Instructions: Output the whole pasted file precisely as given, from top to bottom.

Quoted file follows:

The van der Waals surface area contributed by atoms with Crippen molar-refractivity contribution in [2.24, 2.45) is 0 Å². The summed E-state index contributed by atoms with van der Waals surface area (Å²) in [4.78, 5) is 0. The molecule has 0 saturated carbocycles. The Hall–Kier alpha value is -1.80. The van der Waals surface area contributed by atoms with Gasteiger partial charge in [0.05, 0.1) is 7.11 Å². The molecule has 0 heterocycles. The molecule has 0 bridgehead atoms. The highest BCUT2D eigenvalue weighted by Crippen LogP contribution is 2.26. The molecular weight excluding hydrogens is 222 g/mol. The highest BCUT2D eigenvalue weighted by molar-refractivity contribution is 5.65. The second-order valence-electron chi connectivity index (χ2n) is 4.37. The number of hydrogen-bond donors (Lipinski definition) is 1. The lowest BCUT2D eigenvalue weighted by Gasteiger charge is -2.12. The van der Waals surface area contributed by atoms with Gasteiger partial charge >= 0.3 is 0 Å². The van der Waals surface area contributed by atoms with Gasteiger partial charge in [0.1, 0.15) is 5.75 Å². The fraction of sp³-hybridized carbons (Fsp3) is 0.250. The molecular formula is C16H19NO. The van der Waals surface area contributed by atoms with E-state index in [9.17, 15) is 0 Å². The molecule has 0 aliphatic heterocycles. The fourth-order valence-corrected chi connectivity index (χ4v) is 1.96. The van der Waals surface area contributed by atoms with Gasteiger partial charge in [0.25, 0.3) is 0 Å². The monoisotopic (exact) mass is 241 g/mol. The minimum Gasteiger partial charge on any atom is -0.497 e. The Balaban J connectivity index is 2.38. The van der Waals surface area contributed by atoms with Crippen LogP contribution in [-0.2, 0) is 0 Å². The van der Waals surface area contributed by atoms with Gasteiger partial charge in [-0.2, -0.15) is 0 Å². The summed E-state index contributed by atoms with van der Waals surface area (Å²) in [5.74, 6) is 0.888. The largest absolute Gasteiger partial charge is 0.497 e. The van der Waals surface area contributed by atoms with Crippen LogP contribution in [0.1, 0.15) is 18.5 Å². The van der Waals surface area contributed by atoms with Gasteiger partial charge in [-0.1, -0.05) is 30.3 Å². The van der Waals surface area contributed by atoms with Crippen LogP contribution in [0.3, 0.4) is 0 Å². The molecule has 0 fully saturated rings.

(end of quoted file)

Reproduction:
The van der Waals surface area contributed by atoms with Crippen molar-refractivity contribution in [2.24, 2.45) is 0 Å². The summed E-state index contributed by atoms with van der Waals surface area (Å²) in [4.78, 5) is 0. The molecule has 0 saturated carbocycles. The Hall–Kier alpha value is -1.80. The van der Waals surface area contributed by atoms with Gasteiger partial charge in [0.05, 0.1) is 7.11 Å². The molecule has 0 heterocycles. The molecule has 0 bridgehead atoms. The highest BCUT2D eigenvalue weighted by Crippen LogP contribution is 2.26. The molecular weight excluding hydrogens is 222 g/mol. The highest BCUT2D eigenvalue weighted by molar-refractivity contribution is 5.65. The second-order valence-electron chi connectivity index (χ2n) is 4.37. The number of hydrogen-bond donors (Lipinski definition) is 1. The lowest BCUT2D eigenvalue weighted by Gasteiger charge is -2.12. The van der Waals surface area contributed by atoms with Gasteiger partial charge >= 0.3 is 0 Å². The van der Waals surface area contributed by atoms with Gasteiger partial charge in [0.1, 0.15) is 5.75 Å². The fraction of sp³-hybridized carbons (Fsp3) is 0.250. The molecular formula is C16H19NO. The van der Waals surface area contributed by atoms with E-state index in [9.17, 15) is 0 Å². The molecule has 0 aliphatic heterocycles. The fourth-order valence-corrected chi connectivity index (χ4v) is 1.96. The van der Waals surface area contributed by atoms with Gasteiger partial charge in [0.25, 0.3) is 0 Å². The monoisotopic (exact) mass is 241 g/mol. The minimum Gasteiger partial charge on any atom is -0.497 e. The Balaban J connectivity index is 2.38. The van der Waals surface area contributed by atoms with Crippen LogP contribution in [-0.2, 0) is 0 Å². The van der Waals surface area contributed by atoms with Gasteiger partial charge in [-0.2, -0.15) is 0 Å². The summed E-state index contributed by atoms with van der Waals surface area (Å²) in [5.74, 6) is 0.888. The largest absolute Gasteiger partial charge is 0.497 e. The van der Waals surface area contributed by atoms with Crippen LogP contribution in [0.1, 0.15) is 18.5 Å². The van der Waals surface area contributed by atoms with Gasteiger partial charge in [-0.1, -0.05) is 30.3 Å². The van der Waals surface area contributed by atoms with Crippen LogP contribution in [0.3, 0.4) is 0 Å². The molecule has 0 fully saturated rings.